There are now two officially recognised Orthodox holidays in Russia and there is none representing any other religion. Following the approval in December of a controversial law to restore to religious organisations property and assets seized by the state in Soviet times, the Orthodox Church looks set to become the biggest real estate owner in the country, which is what it was before the 1917 revolution. Critics say this is the price the Kremlin is ready to pay the Church for its political support and ideological cover. The law has appalled museums and archives as many will have to vacate their premises in former church buildings and surrender religious artefacts. Art experts point out that Russia may lose priceless icons by Andrei Rublev and other medieval painters because churches lack proper conditions and specialised personnel to preserve ancient items.
Mr. Medvedev has also backed the Church in its long-standing demand to have “Orthodox culture” classes opened in schools. In some regions, the classes are optional but at least in five provinces they are mandatory. This has invited protests from parents belonging to other religious groups.
The Defence Ministry announced earlier this week that “on the instructions of the President,” it will establish a military chaplain corps by the end of the year and will train chaplains at one of its military schools.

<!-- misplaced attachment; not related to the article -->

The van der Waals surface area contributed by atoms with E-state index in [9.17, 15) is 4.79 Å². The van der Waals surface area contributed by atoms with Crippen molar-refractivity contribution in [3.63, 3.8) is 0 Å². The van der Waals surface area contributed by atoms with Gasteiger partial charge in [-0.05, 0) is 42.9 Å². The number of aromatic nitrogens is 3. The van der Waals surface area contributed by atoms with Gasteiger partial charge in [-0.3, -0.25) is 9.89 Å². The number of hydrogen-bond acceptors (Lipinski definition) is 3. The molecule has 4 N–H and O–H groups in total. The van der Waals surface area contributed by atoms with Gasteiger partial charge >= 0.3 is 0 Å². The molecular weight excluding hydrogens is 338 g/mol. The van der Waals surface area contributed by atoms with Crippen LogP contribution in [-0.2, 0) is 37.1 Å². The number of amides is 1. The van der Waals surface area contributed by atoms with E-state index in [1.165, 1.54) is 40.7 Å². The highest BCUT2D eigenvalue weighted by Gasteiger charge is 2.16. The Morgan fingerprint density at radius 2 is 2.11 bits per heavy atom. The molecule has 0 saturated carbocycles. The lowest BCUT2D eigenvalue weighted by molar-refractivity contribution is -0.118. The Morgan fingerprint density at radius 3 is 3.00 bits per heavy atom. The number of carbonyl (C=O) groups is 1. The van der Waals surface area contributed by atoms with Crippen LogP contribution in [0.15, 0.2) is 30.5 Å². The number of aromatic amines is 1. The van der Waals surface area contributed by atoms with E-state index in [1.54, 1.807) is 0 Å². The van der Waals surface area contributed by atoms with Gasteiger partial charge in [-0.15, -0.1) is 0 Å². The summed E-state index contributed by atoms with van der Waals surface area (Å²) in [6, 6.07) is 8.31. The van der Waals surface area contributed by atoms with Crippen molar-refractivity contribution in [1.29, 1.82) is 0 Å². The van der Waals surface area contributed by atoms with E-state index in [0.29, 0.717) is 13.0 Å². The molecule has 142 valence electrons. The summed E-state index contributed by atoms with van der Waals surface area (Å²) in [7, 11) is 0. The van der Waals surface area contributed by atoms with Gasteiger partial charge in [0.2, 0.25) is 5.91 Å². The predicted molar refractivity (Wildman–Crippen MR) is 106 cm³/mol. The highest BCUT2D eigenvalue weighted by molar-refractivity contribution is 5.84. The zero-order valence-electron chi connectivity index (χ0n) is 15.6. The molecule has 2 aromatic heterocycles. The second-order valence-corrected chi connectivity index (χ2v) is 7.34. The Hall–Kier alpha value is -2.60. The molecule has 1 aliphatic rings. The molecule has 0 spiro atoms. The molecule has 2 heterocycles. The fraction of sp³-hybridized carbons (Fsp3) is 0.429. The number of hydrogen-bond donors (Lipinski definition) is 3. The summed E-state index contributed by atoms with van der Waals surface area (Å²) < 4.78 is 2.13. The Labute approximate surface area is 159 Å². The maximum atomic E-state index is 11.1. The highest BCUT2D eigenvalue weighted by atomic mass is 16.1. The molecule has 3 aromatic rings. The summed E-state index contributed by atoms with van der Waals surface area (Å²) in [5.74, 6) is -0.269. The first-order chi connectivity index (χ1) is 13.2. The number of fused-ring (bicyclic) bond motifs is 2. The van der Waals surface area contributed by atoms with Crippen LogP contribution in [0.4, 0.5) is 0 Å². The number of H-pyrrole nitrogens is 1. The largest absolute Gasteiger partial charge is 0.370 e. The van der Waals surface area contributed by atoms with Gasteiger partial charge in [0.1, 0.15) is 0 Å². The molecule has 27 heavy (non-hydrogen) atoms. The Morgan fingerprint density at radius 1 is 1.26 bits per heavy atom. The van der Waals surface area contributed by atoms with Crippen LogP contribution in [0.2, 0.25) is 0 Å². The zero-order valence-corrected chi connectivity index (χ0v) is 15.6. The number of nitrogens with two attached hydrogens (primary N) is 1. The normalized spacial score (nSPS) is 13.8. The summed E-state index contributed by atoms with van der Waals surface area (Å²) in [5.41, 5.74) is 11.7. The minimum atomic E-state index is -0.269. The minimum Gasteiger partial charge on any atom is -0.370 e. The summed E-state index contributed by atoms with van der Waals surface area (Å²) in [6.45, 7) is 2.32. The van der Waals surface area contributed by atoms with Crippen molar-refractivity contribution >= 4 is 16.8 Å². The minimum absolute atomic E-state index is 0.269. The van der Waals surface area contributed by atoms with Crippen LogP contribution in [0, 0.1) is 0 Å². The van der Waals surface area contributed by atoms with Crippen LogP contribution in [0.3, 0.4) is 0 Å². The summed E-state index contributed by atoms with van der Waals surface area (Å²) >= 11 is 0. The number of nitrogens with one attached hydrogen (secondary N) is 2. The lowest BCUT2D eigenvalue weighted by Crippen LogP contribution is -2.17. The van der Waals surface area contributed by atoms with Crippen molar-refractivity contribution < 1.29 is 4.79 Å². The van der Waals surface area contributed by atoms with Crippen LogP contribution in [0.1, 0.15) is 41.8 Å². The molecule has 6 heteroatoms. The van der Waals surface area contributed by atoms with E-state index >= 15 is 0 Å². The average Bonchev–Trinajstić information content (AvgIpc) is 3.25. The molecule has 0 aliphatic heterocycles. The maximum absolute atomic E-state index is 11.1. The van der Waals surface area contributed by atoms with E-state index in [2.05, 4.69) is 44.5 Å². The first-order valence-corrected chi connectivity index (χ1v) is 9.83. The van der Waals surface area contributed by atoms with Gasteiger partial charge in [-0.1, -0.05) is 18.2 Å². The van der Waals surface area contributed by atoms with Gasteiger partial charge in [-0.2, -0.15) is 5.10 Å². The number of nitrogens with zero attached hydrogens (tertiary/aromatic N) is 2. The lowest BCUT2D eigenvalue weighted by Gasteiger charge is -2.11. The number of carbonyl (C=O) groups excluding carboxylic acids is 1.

The current position of the Church is often compared with pre-1917 revolution time, when Orthodoxy was the official religion of the Russian state. The one big difference though is that in imperial Russia, the Church was subservient to the state with the Tsar being the formal head of both, whereas today the Church is the most powerful non-state actor.
Addressing the Council of Russian Orthodox Bishops in February, Patriarch Kirill called for the active involvement of the Church in all spheres of public life. The Council went as far as to authorise priests to participate in elections to local and federal legislatures, even if only in exceptional cases, “to oppose forces … that attempt to use the vote to fight the Orthodox Church.”
In contrast to his predecessor Alexei II who was mainly concerned with religious affairs, Patriarch Kirill has established himself as a political figure who passes his verdict on everything from a multipolar world to new regulations for technical inspection of motor vehicles. He has consistently entered the list of top 10 most influential Russian politicians compiled by the Russian expert community and is the only non-government official. Some experts have even suggested that the Medvedev-Putin duumvirate is gradually transforming into a triumvirate with Patriarch Kirill.
“Patriarch Kirill is an absolutely independent political figure who is worthy and capable of leading the country,” says political analyst Stanislav Belkovsky. “The only question is when he may be called upon to do this duty.”
Flashing lights on his car and Kremlin bodyguards may be an acknowledgement of Patriarch Kirill's new role.
Source: The Hindu